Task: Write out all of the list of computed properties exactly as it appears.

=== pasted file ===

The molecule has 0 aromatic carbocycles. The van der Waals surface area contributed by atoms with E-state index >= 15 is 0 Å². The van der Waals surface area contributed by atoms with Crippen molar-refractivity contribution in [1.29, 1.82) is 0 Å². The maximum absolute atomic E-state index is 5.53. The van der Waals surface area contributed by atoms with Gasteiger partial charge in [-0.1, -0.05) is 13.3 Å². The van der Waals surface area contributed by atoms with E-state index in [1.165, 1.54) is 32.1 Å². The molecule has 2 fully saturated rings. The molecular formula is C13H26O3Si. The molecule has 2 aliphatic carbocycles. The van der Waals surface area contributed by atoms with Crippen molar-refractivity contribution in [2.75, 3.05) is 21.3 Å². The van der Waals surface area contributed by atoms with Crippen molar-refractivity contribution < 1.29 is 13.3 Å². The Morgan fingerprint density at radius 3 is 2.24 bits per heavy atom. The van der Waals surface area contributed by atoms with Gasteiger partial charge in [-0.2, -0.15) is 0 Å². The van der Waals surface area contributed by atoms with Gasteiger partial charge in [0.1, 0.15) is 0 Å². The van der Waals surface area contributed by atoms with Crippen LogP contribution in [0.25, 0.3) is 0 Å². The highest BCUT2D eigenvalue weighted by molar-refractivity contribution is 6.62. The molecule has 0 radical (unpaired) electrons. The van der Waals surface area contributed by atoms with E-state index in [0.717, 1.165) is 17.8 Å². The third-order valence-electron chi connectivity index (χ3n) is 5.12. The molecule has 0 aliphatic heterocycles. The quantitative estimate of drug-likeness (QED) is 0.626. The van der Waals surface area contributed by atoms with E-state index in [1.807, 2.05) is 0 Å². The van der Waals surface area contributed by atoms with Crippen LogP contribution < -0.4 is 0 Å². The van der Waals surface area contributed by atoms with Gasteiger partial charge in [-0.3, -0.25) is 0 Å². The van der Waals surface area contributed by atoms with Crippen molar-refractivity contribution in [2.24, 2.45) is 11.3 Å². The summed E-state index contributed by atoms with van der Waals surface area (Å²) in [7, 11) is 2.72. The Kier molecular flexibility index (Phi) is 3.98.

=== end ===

The molecule has 0 aromatic carbocycles. The van der Waals surface area contributed by atoms with E-state index >= 15 is 0 Å². The van der Waals surface area contributed by atoms with Crippen molar-refractivity contribution in [1.29, 1.82) is 0 Å². The maximum absolute atomic E-state index is 5.53. The van der Waals surface area contributed by atoms with Gasteiger partial charge in [-0.1, -0.05) is 13.3 Å². The van der Waals surface area contributed by atoms with E-state index in [1.165, 1.54) is 32.1 Å². The molecule has 2 fully saturated rings. The molecular formula is C13H26O3Si. The molecule has 2 aliphatic carbocycles. The van der Waals surface area contributed by atoms with Crippen molar-refractivity contribution in [2.75, 3.05) is 21.3 Å². The van der Waals surface area contributed by atoms with Crippen molar-refractivity contribution < 1.29 is 13.3 Å². The Morgan fingerprint density at radius 3 is 2.24 bits per heavy atom. The van der Waals surface area contributed by atoms with Gasteiger partial charge in [-0.2, -0.15) is 0 Å². The van der Waals surface area contributed by atoms with Gasteiger partial charge in [0.1, 0.15) is 0 Å². The van der Waals surface area contributed by atoms with Crippen LogP contribution in [0.25, 0.3) is 0 Å². The highest BCUT2D eigenvalue weighted by molar-refractivity contribution is 6.62. The molecule has 0 radical (unpaired) electrons. The van der Waals surface area contributed by atoms with E-state index in [0.717, 1.165) is 17.8 Å². The third-order valence-electron chi connectivity index (χ3n) is 5.12. The molecule has 0 aliphatic heterocycles. The quantitative estimate of drug-likeness (QED) is 0.626. The van der Waals surface area contributed by atoms with E-state index in [1.807, 2.05) is 0 Å². The van der Waals surface area contributed by atoms with Crippen LogP contribution < -0.4 is 0 Å². The van der Waals surface area contributed by atoms with Gasteiger partial charge in [-0.3, -0.25) is 0 Å². The van der Waals surface area contributed by atoms with Crippen molar-refractivity contribution in [2.24, 2.45) is 11.3 Å². The summed E-state index contributed by atoms with van der Waals surface area (Å²) in [7, 11) is 2.72. The Kier molecular flexibility index (Phi) is 3.98.